The same goes with NPR. In September, I started a petition regarding NPR’s biased reportage which was signed by over 8,000 people. I followed this with an analysis of the commenters, to gauge if the people who believe NPR is biased are right-wing Hindutva extremists. (Spoiler alert: no.) NPR responded to the petition saying they would review their staff and articles. They still haven’t gotten back to us or taken down any articles that were written by two of its India-based producers who have tweeted brazenly Hinduphobic messages (one has since resigned). This is in stark contrast to how swiftly and decisively they’ve handled bigotry against other communities from their staff.

We saw the impact of this repeated media bias during the House Foreign Affairs Committee Hearing on Human Rights in South Asia. The one-sided media narrative was amplified inside the halls of our government, completely erasing the ethnic cleansing of Kashmiri Pandits from the Valley, silencing the history of how the region went from being Hindu majority to Muslim majority.

In other words, it is not simply that there is one “side” that is committed to justice and the other that is ensconced in feverish religious nationalism when it comes to representing modern day India. This is an incredibly reductionist binary that has purchase only because of false equivalencies that are made with the current state of US politics. These false equivalencies — through ad nauseum repetition — form the foundation that pre-determine how India is read, erasing a much more nuanced story and often overwriting the important one. A prime example of this is the Citizenship Amendment Act, which I wrote about here.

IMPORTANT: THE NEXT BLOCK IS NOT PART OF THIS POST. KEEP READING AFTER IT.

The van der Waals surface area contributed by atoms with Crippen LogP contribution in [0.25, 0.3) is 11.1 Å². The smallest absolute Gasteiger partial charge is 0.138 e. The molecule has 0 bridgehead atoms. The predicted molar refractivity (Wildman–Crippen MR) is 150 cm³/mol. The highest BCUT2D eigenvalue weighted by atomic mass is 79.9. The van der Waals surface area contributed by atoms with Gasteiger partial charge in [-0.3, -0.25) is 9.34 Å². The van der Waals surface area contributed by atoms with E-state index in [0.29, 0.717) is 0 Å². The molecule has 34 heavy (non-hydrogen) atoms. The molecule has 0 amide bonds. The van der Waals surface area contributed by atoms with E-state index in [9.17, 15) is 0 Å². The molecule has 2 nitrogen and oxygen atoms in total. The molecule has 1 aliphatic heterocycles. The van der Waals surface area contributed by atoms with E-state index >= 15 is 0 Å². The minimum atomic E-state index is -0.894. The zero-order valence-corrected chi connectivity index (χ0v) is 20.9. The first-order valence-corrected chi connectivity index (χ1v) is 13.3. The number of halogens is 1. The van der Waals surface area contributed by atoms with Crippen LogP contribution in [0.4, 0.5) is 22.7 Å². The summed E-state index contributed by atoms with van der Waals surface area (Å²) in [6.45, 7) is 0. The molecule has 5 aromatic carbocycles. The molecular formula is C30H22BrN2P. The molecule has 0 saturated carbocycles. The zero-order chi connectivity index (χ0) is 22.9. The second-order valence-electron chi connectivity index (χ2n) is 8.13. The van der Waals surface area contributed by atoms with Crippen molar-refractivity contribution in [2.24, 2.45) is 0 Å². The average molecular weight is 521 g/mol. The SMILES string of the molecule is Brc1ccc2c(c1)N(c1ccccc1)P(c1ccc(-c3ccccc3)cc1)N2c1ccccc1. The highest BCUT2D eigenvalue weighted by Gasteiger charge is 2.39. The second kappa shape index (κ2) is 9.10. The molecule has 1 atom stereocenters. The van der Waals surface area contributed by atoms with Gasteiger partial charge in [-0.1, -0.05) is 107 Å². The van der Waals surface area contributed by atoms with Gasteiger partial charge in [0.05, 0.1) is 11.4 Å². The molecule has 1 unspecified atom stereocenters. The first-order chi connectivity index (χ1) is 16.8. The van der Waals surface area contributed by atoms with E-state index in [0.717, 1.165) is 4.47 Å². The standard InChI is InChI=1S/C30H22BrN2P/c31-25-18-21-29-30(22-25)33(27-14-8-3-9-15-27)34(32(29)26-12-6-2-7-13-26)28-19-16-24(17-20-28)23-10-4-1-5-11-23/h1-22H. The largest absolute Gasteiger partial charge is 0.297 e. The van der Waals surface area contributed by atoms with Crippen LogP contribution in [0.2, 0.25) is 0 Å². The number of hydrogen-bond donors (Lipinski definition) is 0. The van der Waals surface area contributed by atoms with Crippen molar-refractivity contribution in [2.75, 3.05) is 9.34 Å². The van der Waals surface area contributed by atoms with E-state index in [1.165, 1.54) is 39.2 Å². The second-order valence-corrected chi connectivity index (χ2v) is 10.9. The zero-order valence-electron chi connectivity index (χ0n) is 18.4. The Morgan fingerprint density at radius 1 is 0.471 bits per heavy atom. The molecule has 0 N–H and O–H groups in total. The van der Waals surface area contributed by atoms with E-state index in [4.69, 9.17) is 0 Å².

It is disheartening to see over and over again that Hinduism itself is reduced to a problem under Western(ized) eyes. According to this perspective, Hindus must perform a very particular wokeness script or they are deemed Islamophobic. This happens to me — I was recently accused of being a paid RSS stooge because I have a dissenting viewpoint. (Which is laughable. I don’t even know where to begin with that.) As a critical, progressive scholar and citizen, it’s hard for me to understand how this is not indoctrination.